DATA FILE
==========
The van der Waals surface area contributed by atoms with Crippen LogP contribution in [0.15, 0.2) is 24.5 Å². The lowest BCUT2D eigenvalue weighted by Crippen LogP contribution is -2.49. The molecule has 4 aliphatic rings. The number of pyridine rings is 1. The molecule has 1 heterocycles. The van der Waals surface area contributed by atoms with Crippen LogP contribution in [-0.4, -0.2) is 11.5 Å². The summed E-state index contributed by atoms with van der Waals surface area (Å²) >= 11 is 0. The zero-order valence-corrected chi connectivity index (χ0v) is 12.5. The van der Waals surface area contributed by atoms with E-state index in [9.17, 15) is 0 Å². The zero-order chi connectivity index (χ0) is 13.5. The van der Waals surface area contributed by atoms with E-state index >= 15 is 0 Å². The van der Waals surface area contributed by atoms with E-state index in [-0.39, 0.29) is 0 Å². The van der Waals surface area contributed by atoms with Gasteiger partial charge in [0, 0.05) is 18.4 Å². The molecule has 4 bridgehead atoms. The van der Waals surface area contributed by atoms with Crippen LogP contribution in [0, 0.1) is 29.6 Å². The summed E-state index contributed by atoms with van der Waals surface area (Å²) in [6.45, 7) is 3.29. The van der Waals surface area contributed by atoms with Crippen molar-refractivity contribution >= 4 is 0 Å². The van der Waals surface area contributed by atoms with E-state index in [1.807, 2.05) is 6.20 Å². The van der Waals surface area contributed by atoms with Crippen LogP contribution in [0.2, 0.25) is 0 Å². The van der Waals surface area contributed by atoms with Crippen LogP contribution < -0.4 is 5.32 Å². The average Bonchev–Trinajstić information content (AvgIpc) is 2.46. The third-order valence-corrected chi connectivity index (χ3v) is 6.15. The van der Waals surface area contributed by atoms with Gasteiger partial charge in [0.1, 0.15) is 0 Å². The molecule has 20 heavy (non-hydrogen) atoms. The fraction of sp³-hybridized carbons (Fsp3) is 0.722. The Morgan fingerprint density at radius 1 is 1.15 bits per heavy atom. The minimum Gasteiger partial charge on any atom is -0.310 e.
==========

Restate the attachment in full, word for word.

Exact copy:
The van der Waals surface area contributed by atoms with Crippen LogP contribution in [0.15, 0.2) is 24.5 Å². The lowest BCUT2D eigenvalue weighted by Crippen LogP contribution is -2.49. The molecule has 4 aliphatic rings. The number of pyridine rings is 1. The molecule has 1 heterocycles. The van der Waals surface area contributed by atoms with Crippen LogP contribution in [-0.4, -0.2) is 11.5 Å². The summed E-state index contributed by atoms with van der Waals surface area (Å²) >= 11 is 0. The zero-order valence-corrected chi connectivity index (χ0v) is 12.5. The van der Waals surface area contributed by atoms with E-state index in [9.17, 15) is 0 Å². The zero-order chi connectivity index (χ0) is 13.5. The van der Waals surface area contributed by atoms with E-state index >= 15 is 0 Å². The van der Waals surface area contributed by atoms with E-state index in [-0.39, 0.29) is 0 Å². The van der Waals surface area contributed by atoms with Gasteiger partial charge in [0, 0.05) is 18.4 Å². The molecule has 4 bridgehead atoms. The van der Waals surface area contributed by atoms with Crippen LogP contribution in [0, 0.1) is 29.6 Å². The summed E-state index contributed by atoms with van der Waals surface area (Å²) in [6.45, 7) is 3.29. The van der Waals surface area contributed by atoms with Crippen molar-refractivity contribution >= 4 is 0 Å². The van der Waals surface area contributed by atoms with E-state index in [1.807, 2.05) is 6.20 Å². The van der Waals surface area contributed by atoms with Crippen LogP contribution in [0.2, 0.25) is 0 Å². The van der Waals surface area contributed by atoms with Crippen LogP contribution < -0.4 is 5.32 Å². The average Bonchev–Trinajstić information content (AvgIpc) is 2.46. The third-order valence-corrected chi connectivity index (χ3v) is 6.15. The van der Waals surface area contributed by atoms with Gasteiger partial charge in [0.1, 0.15) is 0 Å². The molecule has 20 heavy (non-hydrogen) atoms. The fraction of sp³-hybridized carbons (Fsp3) is 0.722. The Morgan fingerprint density at radius 1 is 1.15 bits per heavy atom. The minimum Gasteiger partial charge on any atom is -0.310 e.